A modern Danish design that offers a powerful sailplan
X-Yachts is introducing a third line of boats to complement its Xp (performance) models and Xc (cruising) models. The range will be the X series and the first one will be the X6 followed by this X4 model at 41 feet LOA. I have been a fan of the X-Yachts models for many years. Its in-house design team does a great job with both styling and performance. The new X series will combine comfort and speed with the latest build technologies and exceptionally high-quality materials.
The hull features plumb ends and a total overhang of less than 4 feet, all aft. There is a chine but it fairs out around station 3.5. Max beam is not carried to the transom but darn close. The keel has a deep T-bulb with 8,378 pounds of lead. The standard draft is 7 feet 2 inches. A shoal-keel option of 6 feet 1 inch or deep draft of 8 feet 2 inches are available. The D/L is 170.6. The L/B is 3.15. A few years back, moderate beam would have been an L/B of 3.5 but now boats are getting wider and 3 is more likely to be defined as moderate. Freeboard is on the high side but we have come to expect that. Lowering the freeboard would impact the interior volume and feel of spaciousness.
There are four layouts offered. You can have three staterooms and one head, three staterooms and two heads, two staterooms and one head or two staterooms and two heads. I like the three-stateroom/two-head version. If you reserved the port aft stateroom for stowage you would have two staterooms each with their own head and shower stall. There is simply no comparison between these layouts and what you would have seen in a 41-footer 35 years ago.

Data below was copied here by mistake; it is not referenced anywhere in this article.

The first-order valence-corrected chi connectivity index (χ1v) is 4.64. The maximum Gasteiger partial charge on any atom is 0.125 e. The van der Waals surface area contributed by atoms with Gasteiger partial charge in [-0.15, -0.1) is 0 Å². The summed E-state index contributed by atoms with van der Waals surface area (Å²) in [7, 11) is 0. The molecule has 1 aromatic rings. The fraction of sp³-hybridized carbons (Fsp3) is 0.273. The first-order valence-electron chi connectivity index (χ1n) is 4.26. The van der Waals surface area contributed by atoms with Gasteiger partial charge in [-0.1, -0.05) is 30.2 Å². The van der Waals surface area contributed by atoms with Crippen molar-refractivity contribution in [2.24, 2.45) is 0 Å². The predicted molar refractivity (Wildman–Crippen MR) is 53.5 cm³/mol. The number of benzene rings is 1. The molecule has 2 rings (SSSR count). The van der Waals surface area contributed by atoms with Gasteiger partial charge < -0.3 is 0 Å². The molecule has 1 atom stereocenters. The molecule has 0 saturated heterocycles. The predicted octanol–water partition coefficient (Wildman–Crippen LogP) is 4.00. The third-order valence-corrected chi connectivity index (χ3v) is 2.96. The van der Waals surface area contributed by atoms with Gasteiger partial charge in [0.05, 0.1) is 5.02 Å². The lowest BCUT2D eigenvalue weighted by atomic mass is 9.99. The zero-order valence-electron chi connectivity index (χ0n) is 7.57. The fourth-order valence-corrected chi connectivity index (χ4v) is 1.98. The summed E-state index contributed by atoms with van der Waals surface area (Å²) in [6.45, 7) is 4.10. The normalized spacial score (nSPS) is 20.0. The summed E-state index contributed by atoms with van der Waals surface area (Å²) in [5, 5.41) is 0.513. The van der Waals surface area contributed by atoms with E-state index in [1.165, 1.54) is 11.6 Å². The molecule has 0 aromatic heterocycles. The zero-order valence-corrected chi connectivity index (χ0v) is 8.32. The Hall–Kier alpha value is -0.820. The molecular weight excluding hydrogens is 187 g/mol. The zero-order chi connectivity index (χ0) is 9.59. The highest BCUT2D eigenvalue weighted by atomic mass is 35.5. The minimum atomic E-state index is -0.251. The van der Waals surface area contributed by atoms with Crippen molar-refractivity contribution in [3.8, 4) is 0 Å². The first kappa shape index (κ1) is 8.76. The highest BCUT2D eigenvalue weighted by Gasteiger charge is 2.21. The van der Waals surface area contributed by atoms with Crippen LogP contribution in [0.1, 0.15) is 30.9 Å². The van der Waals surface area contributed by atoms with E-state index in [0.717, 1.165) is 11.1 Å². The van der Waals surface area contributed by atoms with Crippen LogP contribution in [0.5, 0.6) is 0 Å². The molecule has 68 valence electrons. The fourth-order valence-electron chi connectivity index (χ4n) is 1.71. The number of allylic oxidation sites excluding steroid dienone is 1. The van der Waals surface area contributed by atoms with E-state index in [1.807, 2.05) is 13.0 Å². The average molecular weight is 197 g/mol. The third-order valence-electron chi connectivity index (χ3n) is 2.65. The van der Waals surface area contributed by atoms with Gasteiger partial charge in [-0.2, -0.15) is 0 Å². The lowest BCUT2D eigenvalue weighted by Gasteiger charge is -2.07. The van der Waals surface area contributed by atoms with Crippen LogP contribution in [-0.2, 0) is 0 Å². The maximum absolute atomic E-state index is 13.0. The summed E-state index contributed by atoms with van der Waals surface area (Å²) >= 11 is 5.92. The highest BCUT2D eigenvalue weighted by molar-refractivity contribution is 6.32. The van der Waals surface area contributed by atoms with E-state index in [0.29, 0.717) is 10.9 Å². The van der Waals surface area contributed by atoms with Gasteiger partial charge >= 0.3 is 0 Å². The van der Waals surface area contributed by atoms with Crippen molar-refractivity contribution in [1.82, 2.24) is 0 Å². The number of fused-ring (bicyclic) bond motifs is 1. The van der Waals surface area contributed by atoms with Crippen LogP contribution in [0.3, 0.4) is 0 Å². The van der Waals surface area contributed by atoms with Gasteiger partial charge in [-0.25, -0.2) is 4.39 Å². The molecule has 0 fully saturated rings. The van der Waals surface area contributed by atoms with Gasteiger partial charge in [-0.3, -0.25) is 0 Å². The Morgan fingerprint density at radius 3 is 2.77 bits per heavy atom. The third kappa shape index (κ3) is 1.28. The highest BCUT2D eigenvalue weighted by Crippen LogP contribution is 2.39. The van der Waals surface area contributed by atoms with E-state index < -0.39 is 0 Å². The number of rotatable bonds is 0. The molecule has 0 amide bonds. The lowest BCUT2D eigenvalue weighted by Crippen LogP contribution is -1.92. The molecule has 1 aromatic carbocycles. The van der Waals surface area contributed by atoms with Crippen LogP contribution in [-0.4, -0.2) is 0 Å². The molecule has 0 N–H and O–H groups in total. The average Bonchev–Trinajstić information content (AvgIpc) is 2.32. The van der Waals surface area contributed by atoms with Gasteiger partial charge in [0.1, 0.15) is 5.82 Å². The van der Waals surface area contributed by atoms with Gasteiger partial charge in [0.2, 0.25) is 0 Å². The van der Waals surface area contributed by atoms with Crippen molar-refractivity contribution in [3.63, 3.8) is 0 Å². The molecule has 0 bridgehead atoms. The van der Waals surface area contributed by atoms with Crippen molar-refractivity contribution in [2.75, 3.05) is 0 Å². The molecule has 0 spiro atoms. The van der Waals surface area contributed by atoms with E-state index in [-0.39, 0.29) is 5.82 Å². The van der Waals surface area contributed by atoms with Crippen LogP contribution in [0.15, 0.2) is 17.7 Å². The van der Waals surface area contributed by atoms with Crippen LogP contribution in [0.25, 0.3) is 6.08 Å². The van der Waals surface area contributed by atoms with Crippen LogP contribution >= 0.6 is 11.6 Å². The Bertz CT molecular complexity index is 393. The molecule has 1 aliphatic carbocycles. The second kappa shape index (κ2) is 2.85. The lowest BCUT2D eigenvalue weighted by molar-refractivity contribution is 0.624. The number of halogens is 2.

The saloon features an aft-facing nav station and a U-shaped dinette to port. For my money I would have liked to see a bigger galley. There is very little counter space in this galley. But there is counter space on both sides of the sink and both sides of the range. That’s good. I don’t like ranges that butt up against the bulkhead or sinks on the very end of the countertop.
Forward there is an on-center double berth. We don’t see much innovation in interiors anymore. Maybe we have reached a point where we have explored all the reasonable options and our choices have been distilled down to a few basic layouts. One day some smarty pants will come along and change everything. They always do.
The decks are partially teak covered and there is a low bulwark tooled into the deck edge. Deck hatches are flush style. Stanchions come out of the bulwark and side decks are clean except for a short length of inboard jib track adjacent to the mast. The cockpit is broad with a mainsheet traveler recessed into the sole just forward of the twin wheels. Pretty much the entire transom hinges down and opens up to form a large swim platform.
This is a big rig and lets you know that performance was high on the list of design priorities. SA/D is 23.05 based on a lightship displacement. I do not have a loaded displacement and I’m not inclined to guess. Given the size of the rig I think the deeper 8 foot 2 inch draft would be the way to go if your local conditions would allow it. It’s a double-spreader rig with the spreaders swept. The headstay is pulled off the stem about 18 inches and a short sprit/anchor roller fitting serves as a tack point for the asymmetrical spinnaker. It is a good looking boat but all the X-Yachts are good looking. We can rely on that.
Clever design, an understanding of performance design features and a great eye for aesthetics will make the X4 a winner.
LOA 41’; LWL 37’2”; Beam 13’; Draft 7’2” (standard), 8’2” (optional), 6’1” (shoal); Displ. 19,511 lbs.; Ballast 8,378 lbs.; Sail area 1,044 sq. ft.; SA/D 23.05; D/L 170.6; L/B 3.15; Auxiliary 45-hp; Fuel 53 gal.; Water 90 gal.
70 Essex St.
Mystic, CT 06355